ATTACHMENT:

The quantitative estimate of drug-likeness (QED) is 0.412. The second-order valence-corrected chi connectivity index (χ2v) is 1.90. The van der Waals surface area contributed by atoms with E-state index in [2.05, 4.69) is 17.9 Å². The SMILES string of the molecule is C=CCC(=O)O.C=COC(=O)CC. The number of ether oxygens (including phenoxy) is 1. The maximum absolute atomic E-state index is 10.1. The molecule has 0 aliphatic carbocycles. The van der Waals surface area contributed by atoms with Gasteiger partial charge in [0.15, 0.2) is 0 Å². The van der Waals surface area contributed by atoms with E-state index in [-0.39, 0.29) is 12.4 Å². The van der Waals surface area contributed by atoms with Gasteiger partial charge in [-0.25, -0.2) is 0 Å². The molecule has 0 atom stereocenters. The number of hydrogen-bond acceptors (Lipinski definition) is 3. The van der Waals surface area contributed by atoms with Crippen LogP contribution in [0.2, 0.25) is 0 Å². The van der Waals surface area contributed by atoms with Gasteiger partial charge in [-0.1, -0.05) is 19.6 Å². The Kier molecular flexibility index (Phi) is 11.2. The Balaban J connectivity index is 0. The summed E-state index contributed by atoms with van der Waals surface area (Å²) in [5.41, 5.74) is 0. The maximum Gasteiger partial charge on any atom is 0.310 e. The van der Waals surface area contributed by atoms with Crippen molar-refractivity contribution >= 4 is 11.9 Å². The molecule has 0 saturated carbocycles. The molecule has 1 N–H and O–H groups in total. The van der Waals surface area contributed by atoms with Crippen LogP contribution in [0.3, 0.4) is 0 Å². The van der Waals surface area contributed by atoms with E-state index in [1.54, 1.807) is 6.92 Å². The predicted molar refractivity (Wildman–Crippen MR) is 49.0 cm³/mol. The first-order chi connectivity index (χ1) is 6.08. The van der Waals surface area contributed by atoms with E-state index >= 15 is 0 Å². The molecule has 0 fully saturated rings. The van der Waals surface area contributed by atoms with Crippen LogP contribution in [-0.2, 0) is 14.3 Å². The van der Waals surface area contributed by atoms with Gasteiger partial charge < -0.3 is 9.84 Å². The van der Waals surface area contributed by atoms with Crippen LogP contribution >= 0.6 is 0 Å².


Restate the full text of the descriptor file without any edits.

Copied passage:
The quantitative estimate of drug-likeness (QED) is 0.412. The second-order valence-corrected chi connectivity index (χ2v) is 1.90. The van der Waals surface area contributed by atoms with E-state index in [2.05, 4.69) is 17.9 Å². The SMILES string of the molecule is C=CCC(=O)O.C=COC(=O)CC. The number of ether oxygens (including phenoxy) is 1. The maximum absolute atomic E-state index is 10.1. The molecule has 0 aliphatic carbocycles. The van der Waals surface area contributed by atoms with Gasteiger partial charge in [0.15, 0.2) is 0 Å². The van der Waals surface area contributed by atoms with E-state index in [-0.39, 0.29) is 12.4 Å². The van der Waals surface area contributed by atoms with Gasteiger partial charge in [-0.25, -0.2) is 0 Å². The molecule has 0 atom stereocenters. The number of hydrogen-bond acceptors (Lipinski definition) is 3. The van der Waals surface area contributed by atoms with Crippen LogP contribution in [0.2, 0.25) is 0 Å². The van der Waals surface area contributed by atoms with Gasteiger partial charge in [-0.1, -0.05) is 19.6 Å². The Kier molecular flexibility index (Phi) is 11.2. The Balaban J connectivity index is 0. The summed E-state index contributed by atoms with van der Waals surface area (Å²) in [5.41, 5.74) is 0. The maximum Gasteiger partial charge on any atom is 0.310 e. The van der Waals surface area contributed by atoms with Crippen molar-refractivity contribution >= 4 is 11.9 Å². The molecule has 0 saturated carbocycles. The molecule has 1 N–H and O–H groups in total. The van der Waals surface area contributed by atoms with Crippen LogP contribution in [0.3, 0.4) is 0 Å². The van der Waals surface area contributed by atoms with E-state index in [1.54, 1.807) is 6.92 Å². The predicted molar refractivity (Wildman–Crippen MR) is 49.0 cm³/mol. The first-order chi connectivity index (χ1) is 6.08. The van der Waals surface area contributed by atoms with E-state index >= 15 is 0 Å². The molecule has 0 fully saturated rings. The van der Waals surface area contributed by atoms with Crippen LogP contribution in [-0.2, 0) is 14.3 Å². The van der Waals surface area contributed by atoms with Gasteiger partial charge < -0.3 is 9.84 Å². The van der Waals surface area contributed by atoms with Crippen LogP contribution >= 0.6 is 0 Å².